Gilbert v. United States, No. 09-12513 (11th Cir. 2011)Annotate this Case
Petitioner, a federal prisoner, petitioned to have an error of law in the calculation of his sentence corrected based upon a Supreme Court decision interpreting the sentencing guidelines, even though that decision was issued eleven years after he was sentenced. At issue was whether the savings clause contained in 28 U.S.C. 2255(e) permitted a federal prisoner to challenge his sentence in a habeas corpus petition when he could not raise that challenge in a section 2255 motion because of the section 2255(h) bar against second and successive motions. The court held that the savings clause did not authorize a federal prisoner to bring a habeas corpus petition, which would otherwise be barred by section 2255(h), and that the sentencing guidelines were misapplied in a way that resulted in a longer sentence not exceeding the statutory minimum. The court also held that the reasoning, standards, and tests announced by the Supreme Court in Gonzalez v. Crosby, which involved a state prisoner case, also applied to federal prisoner cases. Therefore, petitioner must serve the sentence that was imposed on him fourteen years ago.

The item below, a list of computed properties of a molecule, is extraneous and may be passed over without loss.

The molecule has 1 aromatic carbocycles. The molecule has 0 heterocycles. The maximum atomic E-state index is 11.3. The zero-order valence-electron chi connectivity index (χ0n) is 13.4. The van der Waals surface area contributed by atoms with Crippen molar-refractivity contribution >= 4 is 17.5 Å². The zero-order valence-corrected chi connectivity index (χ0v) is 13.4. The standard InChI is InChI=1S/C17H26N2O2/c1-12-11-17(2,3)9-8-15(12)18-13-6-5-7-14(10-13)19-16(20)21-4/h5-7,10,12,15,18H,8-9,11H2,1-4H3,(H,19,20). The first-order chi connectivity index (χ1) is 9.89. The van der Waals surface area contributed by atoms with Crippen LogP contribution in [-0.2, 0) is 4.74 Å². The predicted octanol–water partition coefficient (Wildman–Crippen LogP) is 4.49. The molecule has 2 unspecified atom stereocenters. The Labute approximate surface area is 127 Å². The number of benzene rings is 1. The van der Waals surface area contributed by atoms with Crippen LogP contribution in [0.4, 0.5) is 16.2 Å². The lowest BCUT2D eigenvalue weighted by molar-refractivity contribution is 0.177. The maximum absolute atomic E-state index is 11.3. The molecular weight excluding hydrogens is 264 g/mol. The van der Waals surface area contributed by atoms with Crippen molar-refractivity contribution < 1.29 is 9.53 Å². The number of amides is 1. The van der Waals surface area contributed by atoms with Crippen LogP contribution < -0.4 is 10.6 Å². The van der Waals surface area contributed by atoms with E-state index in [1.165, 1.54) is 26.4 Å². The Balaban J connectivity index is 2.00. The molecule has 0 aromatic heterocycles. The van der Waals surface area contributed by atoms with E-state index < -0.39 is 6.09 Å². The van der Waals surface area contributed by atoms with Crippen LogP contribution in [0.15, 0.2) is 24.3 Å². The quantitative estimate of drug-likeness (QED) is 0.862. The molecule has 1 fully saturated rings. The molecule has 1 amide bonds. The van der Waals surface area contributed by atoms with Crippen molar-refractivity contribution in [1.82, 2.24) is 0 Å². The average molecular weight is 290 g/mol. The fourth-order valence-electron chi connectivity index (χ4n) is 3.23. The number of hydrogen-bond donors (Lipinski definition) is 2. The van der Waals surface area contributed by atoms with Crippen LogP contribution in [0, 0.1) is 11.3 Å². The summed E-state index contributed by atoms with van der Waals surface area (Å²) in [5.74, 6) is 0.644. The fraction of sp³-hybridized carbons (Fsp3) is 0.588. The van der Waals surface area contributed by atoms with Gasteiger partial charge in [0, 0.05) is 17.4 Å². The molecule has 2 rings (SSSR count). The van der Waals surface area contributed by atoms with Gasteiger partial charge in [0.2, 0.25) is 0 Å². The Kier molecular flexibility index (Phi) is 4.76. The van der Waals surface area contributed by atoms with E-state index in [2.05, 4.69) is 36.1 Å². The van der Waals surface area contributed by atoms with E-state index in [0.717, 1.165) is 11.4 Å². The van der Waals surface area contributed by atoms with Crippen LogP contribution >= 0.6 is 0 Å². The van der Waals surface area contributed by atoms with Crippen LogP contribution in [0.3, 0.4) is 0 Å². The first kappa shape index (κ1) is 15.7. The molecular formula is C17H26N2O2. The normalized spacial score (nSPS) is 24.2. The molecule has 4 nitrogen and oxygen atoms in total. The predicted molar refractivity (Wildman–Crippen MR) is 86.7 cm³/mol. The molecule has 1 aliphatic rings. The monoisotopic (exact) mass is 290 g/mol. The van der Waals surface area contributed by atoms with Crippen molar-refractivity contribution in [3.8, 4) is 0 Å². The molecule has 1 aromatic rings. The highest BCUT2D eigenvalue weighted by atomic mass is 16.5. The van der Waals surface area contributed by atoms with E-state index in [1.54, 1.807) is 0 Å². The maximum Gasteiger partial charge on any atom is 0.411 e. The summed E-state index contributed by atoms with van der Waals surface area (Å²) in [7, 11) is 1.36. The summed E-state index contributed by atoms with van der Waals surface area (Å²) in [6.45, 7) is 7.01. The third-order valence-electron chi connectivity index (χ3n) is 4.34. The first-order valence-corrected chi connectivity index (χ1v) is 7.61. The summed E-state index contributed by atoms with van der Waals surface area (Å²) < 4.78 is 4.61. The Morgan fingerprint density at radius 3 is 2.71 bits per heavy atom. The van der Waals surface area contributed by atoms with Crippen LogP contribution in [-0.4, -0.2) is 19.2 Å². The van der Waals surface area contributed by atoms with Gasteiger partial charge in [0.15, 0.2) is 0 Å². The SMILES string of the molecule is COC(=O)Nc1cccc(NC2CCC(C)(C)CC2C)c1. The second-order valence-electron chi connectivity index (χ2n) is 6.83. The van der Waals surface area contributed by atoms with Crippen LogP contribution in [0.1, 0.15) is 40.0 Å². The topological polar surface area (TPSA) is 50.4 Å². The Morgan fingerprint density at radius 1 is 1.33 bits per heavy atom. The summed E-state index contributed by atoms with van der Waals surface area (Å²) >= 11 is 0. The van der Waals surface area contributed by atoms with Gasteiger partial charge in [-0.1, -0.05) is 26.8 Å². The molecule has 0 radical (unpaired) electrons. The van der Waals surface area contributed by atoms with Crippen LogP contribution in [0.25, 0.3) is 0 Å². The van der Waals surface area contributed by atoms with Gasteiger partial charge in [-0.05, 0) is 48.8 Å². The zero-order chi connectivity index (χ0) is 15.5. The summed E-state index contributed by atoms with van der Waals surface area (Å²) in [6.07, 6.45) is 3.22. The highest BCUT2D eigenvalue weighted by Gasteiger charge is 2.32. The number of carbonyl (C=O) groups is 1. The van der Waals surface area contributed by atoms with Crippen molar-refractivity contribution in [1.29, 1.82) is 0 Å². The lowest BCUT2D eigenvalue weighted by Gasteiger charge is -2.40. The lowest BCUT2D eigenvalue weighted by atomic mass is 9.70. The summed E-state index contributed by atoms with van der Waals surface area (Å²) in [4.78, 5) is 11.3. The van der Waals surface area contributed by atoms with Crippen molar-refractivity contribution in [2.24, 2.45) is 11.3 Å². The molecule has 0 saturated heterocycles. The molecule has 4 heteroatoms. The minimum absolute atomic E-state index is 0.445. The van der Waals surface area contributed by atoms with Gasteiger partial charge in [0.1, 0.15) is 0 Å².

This opinion or order relates to an opinion or order originally issued on June 21, 2010.